Friday, May 26, 2006
Tuesday, May 09, 2006
|Version 1122 (Sun May 7 15:02:14 2006)|
Many scientists and engineers spend much of their lives writing, debugging, and maintaining software, but only a handful have ever been taught how to do this effectively: after a couple of introductory courses, they are left to rediscover (or reinvent) the rest of programming on their own. The result? Most spend far too much time wrestling with software, instead of doing research, but have no idea how reliable or efficient their programs are.
This site presents an intensive course on basic software development practices for scientists and engineers. Its aim is not to turn biochemists and mechanical engineers into computer scientists; instead, it introduces them to the 10% of modern software engineering that will satisfy 90% of their needs. The course has been taught at laboratories and universities in Canada and the United States since 1998. It is now being upgraded, and will be made freely available under an open license in the fall of 2005.
Tuesday, May 02, 2006
Anyway, JFugue is admirably clean and simple looking, but written in java.
I've had some luck with jython recently, so I thought I'd pursue it. www.jython.org
First the happy ending,
[208-186-48-2:remo/MusicViz/JFugue] apple% jython
Jython 2.2a0 on java1.5.0_06 (JIT: null)
>>> from org.jfugue import *
>>> pattern=Pattern("C D E F G A B C")
For this to work, I need only have JFugue's directory tree called "org" in the current directory.
The above four lines are considerably shorter and simpler than than original java
public class MyMusicApp
public static void main(String args)
Player player = new Player();
Pattern pattern = new Pattern("C D E F G A B");
System.exit(0); // If using versions lower than Java 5.0
and to run the java code you must apparently
1) give the file the name MyMusicApp.java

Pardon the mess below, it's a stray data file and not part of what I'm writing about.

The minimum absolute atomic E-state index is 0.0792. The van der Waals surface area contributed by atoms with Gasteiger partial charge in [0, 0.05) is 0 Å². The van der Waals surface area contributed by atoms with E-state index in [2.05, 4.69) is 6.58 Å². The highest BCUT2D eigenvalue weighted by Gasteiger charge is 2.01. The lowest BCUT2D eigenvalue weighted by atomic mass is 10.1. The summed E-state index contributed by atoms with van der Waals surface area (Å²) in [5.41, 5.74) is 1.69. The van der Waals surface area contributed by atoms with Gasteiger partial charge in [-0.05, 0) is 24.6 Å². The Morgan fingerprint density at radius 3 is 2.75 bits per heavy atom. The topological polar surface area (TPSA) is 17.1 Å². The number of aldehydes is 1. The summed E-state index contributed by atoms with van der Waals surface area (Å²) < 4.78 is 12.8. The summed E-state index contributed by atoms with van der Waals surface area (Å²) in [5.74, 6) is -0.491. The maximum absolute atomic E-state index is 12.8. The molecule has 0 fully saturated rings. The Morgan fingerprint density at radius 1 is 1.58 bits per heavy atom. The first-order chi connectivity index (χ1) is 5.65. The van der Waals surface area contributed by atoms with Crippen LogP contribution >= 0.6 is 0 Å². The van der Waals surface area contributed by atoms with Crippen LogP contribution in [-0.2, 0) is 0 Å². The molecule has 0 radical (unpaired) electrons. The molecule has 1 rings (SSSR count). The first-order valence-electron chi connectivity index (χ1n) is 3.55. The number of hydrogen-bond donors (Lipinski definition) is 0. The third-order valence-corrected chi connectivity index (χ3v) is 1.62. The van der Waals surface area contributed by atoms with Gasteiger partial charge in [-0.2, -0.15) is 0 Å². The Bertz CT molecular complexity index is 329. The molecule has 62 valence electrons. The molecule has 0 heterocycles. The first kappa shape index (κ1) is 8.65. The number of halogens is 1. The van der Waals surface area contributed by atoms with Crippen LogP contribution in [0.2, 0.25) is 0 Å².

2) compile the file using the incantation
javac -classpath ./jfugue.jar MyMusicApp.java
3) run the file using the incantation
java -cp ./jfugue.jar:. MyMusicApp
(and the colon is a mac-specific necessity. On windows you use semicolon(??))
Typing the classpath is a nuisance, and getting it into the environment requires the kind of unix geekery that drives me crazy. But I did find a really elegant little java IDE called JJEdit that gives you a compile button and a run button, and a form-field into which you can enter a classpath of ./ and get on with iterative development. http://homepage.mac.com/jmacmullin/
So this is more bearable, if much more cumbersome than working in jython.
On the other hand, I must say that the jython documentation leaves something to be desired. www.jython.org points you to an installer for Mac Classic(!) http://www.jython.org/platform.html.
Google led me to a darwin port installer which installed admirably and works as shown above.
But I just noticed
(a) that somehow I'm running version 2.2a0 and
(b) that it doesn't respond to command line arguments, so I can't run it non-interactively.
Fixing this will require tweaking the shell script that invokes jython I suppose...
but sheesh! Genuinely simple simplicity is apparently not simple....